The Senate-clogging mechanism was clearly not intended by the Founders, but they did allow the two houses of Congress to determine the rules by which they would conduct their proceedings.
The path to the filibuster arose accidentally out of an attempt to improve the clarity of the Senate’s rules.
This left the senate in the mode of assuming that no members would abuse this path in order to subvert the will of the majority on a major issue.
It wasn’t until 1917 that the procedure was carried to an extreme. At that point a group of isolationist senators talked for 23 days until the senate’s session came to an end in order to block Woodrow Wilson’s intention to arm merchant ships prior to formal entry into World War I. The response to this action was to establish a mechanism for terminating "debate."
The filibuster again became an issue when it was used by southern senators as a means obstructing attempts to combat their Jim Crow laws and Policies. Minimal reforms were put in place, but it wasn’t until 1974 that significant changes were made.
There is a valid argument to be made that the filibuster is important in preventing a majority from imposing onerous conditions on a minority. The problem with such an argument is that it cannot conceivably apply to all matters of legislation. Not all laws should require a supermajority.
The means for changing this procedure have always been available, but party leaders seem to have little motivation to dramatically weaken the right to filibuster. Younger majority Senators are perpetually outraged at the obstructionism allowed. Older senators remember what it was like to be a member of the minority and how useful it was to have the filibuster available as a weapon at those times.
In truth, the controversy over use of the filibuster doesn’t relate to poor procedural rules, or malfeasance on the part of one particular party or the other; it relates to the fact that we have two components to our society and each views the other as an existential threat. When filibusters are invoked today, the two parties are not arguing over the most effective features of a proposed law, they are arguing that their way of life is being put at risk.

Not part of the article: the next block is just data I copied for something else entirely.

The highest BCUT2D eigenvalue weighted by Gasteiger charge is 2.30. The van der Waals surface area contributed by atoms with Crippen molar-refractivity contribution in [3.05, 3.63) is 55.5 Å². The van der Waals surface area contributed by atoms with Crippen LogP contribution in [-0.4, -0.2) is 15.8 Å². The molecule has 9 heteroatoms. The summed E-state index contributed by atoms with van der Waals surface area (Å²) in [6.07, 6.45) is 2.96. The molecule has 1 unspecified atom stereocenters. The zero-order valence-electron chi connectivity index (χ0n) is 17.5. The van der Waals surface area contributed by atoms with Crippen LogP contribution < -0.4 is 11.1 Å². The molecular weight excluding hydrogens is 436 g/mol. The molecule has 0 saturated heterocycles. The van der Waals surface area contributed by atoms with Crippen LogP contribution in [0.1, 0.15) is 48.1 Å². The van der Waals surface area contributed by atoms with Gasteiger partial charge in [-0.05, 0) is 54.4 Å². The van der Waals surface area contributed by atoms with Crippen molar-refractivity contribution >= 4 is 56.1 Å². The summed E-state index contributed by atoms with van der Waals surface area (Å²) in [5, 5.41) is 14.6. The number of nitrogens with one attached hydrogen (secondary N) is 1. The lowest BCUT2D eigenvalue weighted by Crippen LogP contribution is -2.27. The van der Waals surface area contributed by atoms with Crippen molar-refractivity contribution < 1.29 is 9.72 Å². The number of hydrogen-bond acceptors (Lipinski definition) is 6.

Recall that the Founders thought it important to require a supermajority for ratification of a treaty. Treaties are difficult to negotiate because they often involve two nations that have little trust in each other, and the issues can be momentous—even existential. An analogy between contending nations and contending political parties becomes compelling when we consider how diametrically opposed the Republican and Democratic parties are on just about every issue. Whether one wants to describe the situation as liberal versus conservative, North versus South, rural versus urban, religious versus sectarian, libertarian versus communitarian—aspects of all are involved—we are, in fact, two nations trying to live together as one.
One should recall that the United States was created as two nations: slave and non-slave. We have yet to fully overcome that initial division. Conflict flared up and led to the Civil War. It flared up again and resulted in the tumultuous and violent civil rights struggles in the middle of the twentieth century. It seems we have one more conflict to endure. One can draw a straight line across time from the economic and political philosophy espoused by the slave-state South to that of the Southern core of the Republican Party today.
We must decide whether we are a nation of individuals who function better when acting in concert, or we are a nation of individuals who need collaborate only when absolutely necessary. Until we reach an overwhelming consensus on that issue we might as well keep the filibuster rule in place. Perhaps the continuing dysfunction will force our citizens to finally come to a definitive conclusion.